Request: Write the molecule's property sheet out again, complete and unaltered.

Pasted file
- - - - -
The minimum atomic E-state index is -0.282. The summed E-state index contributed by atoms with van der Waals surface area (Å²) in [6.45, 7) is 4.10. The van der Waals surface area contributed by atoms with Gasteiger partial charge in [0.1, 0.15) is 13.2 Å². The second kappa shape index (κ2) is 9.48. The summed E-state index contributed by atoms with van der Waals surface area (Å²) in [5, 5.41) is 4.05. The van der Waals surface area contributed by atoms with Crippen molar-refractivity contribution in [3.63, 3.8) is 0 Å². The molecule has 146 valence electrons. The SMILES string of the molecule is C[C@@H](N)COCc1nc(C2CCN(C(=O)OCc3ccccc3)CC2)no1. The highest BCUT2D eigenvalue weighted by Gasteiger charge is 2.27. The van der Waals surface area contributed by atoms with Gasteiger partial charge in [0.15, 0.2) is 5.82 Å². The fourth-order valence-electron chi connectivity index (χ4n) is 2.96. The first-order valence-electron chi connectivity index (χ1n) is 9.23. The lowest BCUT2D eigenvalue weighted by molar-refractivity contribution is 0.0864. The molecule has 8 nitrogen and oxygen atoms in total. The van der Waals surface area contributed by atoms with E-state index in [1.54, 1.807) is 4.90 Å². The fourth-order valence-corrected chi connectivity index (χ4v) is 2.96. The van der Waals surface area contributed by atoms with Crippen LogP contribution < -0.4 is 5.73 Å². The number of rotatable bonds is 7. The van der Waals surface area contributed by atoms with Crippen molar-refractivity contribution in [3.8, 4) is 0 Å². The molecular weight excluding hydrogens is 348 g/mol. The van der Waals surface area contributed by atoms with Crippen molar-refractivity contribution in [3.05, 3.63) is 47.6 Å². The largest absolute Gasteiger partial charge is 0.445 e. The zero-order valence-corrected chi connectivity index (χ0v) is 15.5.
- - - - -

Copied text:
The minimum atomic E-state index is -0.282. The summed E-state index contributed by atoms with van der Waals surface area (Å²) in [6.45, 7) is 4.10. The van der Waals surface area contributed by atoms with Gasteiger partial charge in [0.1, 0.15) is 13.2 Å². The second kappa shape index (κ2) is 9.48. The summed E-state index contributed by atoms with van der Waals surface area (Å²) in [5, 5.41) is 4.05. The van der Waals surface area contributed by atoms with Crippen molar-refractivity contribution in [3.63, 3.8) is 0 Å². The molecule has 146 valence electrons. The SMILES string of the molecule is C[C@@H](N)COCc1nc(C2CCN(C(=O)OCc3ccccc3)CC2)no1. The highest BCUT2D eigenvalue weighted by Gasteiger charge is 2.27. The van der Waals surface area contributed by atoms with Gasteiger partial charge in [0.15, 0.2) is 5.82 Å². The fourth-order valence-electron chi connectivity index (χ4n) is 2.96. The first-order valence-electron chi connectivity index (χ1n) is 9.23. The lowest BCUT2D eigenvalue weighted by molar-refractivity contribution is 0.0864. The molecule has 8 nitrogen and oxygen atoms in total. The van der Waals surface area contributed by atoms with E-state index in [1.54, 1.807) is 4.90 Å². The fourth-order valence-corrected chi connectivity index (χ4v) is 2.96. The van der Waals surface area contributed by atoms with Crippen LogP contribution < -0.4 is 5.73 Å². The number of rotatable bonds is 7. The van der Waals surface area contributed by atoms with Crippen molar-refractivity contribution in [3.8, 4) is 0 Å². The molecular weight excluding hydrogens is 348 g/mol. The van der Waals surface area contributed by atoms with Crippen molar-refractivity contribution in [3.05, 3.63) is 47.6 Å². The largest absolute Gasteiger partial charge is 0.445 e. The zero-order valence-corrected chi connectivity index (χ0v) is 15.5.